China's exports rebounded in April and its politically sensitive monthly trade surplus with the United States grew for the first time in five months as Beijing and Washington haggled over the chronic imbalance.
U.S. officials visited Beijing last week for talks on cooling rising tensions between the world's two largest economies over trade and technology issues. Those meetings appeared to make scant progress, but further discussions are scheduled to resume next week.
China's Foreign Ministry said that a planned visit by President Xi Jinping's top economic adviser, Liu He, to Washington next week shows the U.S. hopes to "reach a consensus" with Beijing on trade and economic issues.
"It is a positive signal," ministry spokesman Geng Shuang told reporters.
White House press secretary Sarah Huckabee Sanders announced the plan for continued talks on Monday.
"We are working on something that we think will be great for everybody," she told reporters.
The data released by China on Tuesday showed its trade surplus with the U.S. totaled $80.4 billion in January-April, up from $50 billion in the same period last year. President Donald Trump's demands that China slash its surplus with the U.S. have become a cornerstone of his combative economic policy.
In April, the trade surplus with the U.S. swelled to $22.2 billion, up from $15.4 in March and the first increase since November, as exports to the U.S. grew at a double digit pace.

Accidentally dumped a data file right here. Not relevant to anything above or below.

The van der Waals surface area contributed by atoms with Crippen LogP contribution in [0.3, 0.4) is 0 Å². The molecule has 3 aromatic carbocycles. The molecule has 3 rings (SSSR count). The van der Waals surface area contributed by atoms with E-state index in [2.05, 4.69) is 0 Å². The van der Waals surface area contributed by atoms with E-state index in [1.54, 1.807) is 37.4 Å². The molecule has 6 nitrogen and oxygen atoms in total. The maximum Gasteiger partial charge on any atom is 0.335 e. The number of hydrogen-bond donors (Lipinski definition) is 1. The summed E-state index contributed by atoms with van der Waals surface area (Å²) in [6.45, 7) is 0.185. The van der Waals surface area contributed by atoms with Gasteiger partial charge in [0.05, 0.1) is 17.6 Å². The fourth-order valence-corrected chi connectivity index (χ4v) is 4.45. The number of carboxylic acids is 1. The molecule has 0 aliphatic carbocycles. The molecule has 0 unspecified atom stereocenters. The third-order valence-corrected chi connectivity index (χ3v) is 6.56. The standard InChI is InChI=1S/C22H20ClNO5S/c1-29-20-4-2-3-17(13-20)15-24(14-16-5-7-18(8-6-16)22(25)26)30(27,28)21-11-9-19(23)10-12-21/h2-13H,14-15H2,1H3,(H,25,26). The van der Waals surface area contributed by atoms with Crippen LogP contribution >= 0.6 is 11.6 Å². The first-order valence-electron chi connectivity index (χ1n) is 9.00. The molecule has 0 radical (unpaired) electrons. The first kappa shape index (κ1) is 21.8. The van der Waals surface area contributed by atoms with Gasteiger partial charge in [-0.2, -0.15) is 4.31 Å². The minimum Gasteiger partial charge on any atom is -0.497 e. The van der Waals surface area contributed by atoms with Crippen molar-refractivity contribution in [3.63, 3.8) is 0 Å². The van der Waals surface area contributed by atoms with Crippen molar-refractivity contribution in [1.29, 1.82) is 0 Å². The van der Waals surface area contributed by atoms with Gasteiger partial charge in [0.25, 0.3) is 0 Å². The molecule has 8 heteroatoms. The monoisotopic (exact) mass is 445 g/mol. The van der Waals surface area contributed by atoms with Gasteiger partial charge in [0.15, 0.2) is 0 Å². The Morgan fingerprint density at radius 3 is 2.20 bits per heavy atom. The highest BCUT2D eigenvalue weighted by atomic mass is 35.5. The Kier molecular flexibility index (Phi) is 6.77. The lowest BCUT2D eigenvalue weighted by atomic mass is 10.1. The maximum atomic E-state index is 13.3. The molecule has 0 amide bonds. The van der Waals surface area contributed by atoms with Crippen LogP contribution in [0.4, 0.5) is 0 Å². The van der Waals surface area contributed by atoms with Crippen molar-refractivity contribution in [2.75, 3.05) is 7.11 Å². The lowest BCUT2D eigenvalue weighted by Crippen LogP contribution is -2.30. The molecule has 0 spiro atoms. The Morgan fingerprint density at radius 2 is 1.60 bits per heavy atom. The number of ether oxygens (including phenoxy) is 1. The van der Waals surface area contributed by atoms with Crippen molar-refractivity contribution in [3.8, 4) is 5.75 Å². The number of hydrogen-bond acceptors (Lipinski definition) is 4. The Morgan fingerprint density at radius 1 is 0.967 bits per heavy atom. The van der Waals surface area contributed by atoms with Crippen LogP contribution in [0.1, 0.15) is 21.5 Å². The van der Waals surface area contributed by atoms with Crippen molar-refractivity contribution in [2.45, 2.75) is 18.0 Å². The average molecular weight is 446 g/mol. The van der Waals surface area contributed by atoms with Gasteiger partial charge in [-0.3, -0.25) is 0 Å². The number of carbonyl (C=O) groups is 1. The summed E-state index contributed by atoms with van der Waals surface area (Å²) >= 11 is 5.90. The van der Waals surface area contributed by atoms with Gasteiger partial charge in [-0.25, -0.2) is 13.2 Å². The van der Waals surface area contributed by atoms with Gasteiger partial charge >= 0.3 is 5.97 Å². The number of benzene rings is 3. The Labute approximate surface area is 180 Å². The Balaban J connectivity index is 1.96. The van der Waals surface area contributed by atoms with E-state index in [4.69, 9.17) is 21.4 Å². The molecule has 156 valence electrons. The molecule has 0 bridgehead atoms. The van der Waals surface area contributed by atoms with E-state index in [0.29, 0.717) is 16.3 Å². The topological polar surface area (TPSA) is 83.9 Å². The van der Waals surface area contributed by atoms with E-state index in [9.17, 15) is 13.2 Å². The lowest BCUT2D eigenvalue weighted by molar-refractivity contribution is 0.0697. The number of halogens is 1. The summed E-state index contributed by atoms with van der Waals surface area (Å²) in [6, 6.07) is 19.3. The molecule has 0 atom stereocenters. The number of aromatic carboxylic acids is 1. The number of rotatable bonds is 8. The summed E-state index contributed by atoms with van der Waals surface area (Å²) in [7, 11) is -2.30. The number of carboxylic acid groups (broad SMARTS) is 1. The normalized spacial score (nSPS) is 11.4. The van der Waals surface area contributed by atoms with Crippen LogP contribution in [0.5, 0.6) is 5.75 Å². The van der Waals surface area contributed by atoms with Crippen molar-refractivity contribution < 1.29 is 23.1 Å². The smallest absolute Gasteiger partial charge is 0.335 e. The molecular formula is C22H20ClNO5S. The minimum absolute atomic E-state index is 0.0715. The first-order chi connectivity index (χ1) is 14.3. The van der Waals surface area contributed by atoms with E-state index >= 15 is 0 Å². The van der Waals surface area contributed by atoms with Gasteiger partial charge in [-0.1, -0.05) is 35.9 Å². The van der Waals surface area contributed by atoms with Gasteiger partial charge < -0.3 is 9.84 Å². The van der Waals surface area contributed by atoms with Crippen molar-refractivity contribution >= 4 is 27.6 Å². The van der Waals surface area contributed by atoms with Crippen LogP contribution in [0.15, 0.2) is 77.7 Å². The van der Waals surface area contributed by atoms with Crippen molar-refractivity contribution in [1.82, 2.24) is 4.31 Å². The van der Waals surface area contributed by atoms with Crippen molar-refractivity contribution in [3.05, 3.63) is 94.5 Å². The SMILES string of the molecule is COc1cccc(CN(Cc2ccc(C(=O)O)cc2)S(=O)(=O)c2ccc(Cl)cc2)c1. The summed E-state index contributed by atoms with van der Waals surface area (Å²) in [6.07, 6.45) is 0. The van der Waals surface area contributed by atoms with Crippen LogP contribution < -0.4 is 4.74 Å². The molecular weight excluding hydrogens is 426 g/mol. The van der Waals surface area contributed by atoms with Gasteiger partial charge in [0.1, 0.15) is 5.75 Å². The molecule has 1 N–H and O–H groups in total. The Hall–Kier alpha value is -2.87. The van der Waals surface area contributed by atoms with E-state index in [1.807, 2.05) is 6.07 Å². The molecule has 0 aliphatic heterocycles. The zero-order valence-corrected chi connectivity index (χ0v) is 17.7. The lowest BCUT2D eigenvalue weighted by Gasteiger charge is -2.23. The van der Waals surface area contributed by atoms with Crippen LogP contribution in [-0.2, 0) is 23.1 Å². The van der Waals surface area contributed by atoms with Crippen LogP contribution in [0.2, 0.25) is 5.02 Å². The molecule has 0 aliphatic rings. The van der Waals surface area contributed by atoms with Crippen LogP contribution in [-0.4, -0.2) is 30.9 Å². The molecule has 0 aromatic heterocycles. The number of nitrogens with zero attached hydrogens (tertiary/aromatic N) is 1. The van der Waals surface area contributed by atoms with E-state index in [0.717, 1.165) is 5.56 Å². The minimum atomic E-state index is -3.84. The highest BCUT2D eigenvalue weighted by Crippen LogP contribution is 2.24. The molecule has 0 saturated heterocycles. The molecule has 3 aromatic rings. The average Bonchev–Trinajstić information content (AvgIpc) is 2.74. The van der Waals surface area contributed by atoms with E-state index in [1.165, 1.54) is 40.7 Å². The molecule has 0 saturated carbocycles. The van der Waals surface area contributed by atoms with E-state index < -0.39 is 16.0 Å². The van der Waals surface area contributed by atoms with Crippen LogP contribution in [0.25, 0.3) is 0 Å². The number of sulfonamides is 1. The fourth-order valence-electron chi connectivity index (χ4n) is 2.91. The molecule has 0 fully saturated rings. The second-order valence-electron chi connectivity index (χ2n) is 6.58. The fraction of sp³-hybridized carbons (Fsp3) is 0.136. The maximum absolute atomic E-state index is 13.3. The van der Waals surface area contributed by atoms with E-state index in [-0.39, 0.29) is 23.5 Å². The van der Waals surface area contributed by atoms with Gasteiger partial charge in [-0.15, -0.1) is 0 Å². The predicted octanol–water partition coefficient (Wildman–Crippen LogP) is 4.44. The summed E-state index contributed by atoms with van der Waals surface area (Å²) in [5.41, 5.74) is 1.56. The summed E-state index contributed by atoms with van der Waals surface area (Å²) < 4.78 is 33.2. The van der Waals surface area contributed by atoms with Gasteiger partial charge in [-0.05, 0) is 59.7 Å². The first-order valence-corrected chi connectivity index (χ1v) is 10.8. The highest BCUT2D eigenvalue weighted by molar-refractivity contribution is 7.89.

China's total exports jumped 21.5 percent in April from the same month the year before, bouncing back from a contraction the previous month thanks to resurgent global demand.
Imports expanded 12.9 percent year-on-year in dollar terms, leaving the country's global trade surplus for the month at $28.8 billion, a turnaround from a $5 billion deficit the month before.
Among the list of hard-line demands that Trump's delegation handed China last week was an ultimatum to cut $200 billion from its annual trade surplus with the U.S. by 2020. Last year's merchandise trade surplus totaled $375 billion, according to U.S. data, while Chinese statistics put it at about $276 billion.
The widening surplus "reflects the difficulty of closing the trade gap between the two countries in the near term, but it is unlikely to obstruct the constructive progress made recently" in negotiations between Washington and Beijing, ANZ Bank's senior China economist, Betty Wang, said in a research note. The high-level meetings are "constructive moves in the right direction" to resolve the tensions, she said.
After last week's meeting, China's Commerce Ministry said the two sides had agreed to establish a mechanism to try to resolve their dispute, though differences remained.
Trump has threatened to hike tariffs on $150 billion in Chinese imports. China's communist leaders have countered by outlining $50 billion in U.S. goods that they would target with retaliatory duties on goods including aircraft and soybeans.